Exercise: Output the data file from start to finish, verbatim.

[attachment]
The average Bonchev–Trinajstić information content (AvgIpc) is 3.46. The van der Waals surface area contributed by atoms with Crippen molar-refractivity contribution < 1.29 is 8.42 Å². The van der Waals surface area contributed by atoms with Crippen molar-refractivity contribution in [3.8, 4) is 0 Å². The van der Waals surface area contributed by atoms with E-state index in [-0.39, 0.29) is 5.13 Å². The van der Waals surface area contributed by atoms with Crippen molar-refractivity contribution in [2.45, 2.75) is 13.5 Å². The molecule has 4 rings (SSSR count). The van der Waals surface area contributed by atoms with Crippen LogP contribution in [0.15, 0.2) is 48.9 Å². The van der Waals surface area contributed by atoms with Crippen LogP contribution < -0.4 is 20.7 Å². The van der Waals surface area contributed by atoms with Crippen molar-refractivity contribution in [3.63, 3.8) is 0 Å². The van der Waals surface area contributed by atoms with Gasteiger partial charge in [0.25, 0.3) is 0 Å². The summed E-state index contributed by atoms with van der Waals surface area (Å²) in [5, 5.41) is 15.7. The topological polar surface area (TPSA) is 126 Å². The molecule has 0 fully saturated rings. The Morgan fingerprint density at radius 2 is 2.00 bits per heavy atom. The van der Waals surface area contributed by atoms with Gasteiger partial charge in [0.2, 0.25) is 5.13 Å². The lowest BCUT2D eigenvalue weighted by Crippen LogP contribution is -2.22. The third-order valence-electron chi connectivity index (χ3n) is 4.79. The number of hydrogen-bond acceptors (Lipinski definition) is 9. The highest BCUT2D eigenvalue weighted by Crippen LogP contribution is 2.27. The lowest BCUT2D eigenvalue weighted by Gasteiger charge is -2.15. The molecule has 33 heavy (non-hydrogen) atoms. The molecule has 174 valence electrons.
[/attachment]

The average Bonchev–Trinajstić information content (AvgIpc) is 3.46. The van der Waals surface area contributed by atoms with Crippen molar-refractivity contribution < 1.29 is 8.42 Å². The van der Waals surface area contributed by atoms with Crippen molar-refractivity contribution in [3.8, 4) is 0 Å². The van der Waals surface area contributed by atoms with E-state index in [-0.39, 0.29) is 5.13 Å². The van der Waals surface area contributed by atoms with Crippen molar-refractivity contribution in [2.45, 2.75) is 13.5 Å². The molecule has 4 rings (SSSR count). The van der Waals surface area contributed by atoms with Crippen LogP contribution in [0.15, 0.2) is 48.9 Å². The van der Waals surface area contributed by atoms with Crippen LogP contribution < -0.4 is 20.7 Å². The van der Waals surface area contributed by atoms with Crippen molar-refractivity contribution in [3.63, 3.8) is 0 Å². The van der Waals surface area contributed by atoms with Gasteiger partial charge in [0.25, 0.3) is 0 Å². The summed E-state index contributed by atoms with van der Waals surface area (Å²) in [5, 5.41) is 15.7. The topological polar surface area (TPSA) is 126 Å². The molecule has 0 fully saturated rings. The Morgan fingerprint density at radius 2 is 2.00 bits per heavy atom. The van der Waals surface area contributed by atoms with Gasteiger partial charge in [0.2, 0.25) is 5.13 Å². The lowest BCUT2D eigenvalue weighted by Crippen LogP contribution is -2.22. The third-order valence-electron chi connectivity index (χ3n) is 4.79. The number of hydrogen-bond acceptors (Lipinski definition) is 9. The highest BCUT2D eigenvalue weighted by Crippen LogP contribution is 2.27. The lowest BCUT2D eigenvalue weighted by Gasteiger charge is -2.15. The molecule has 33 heavy (non-hydrogen) atoms. The molecule has 174 valence electrons.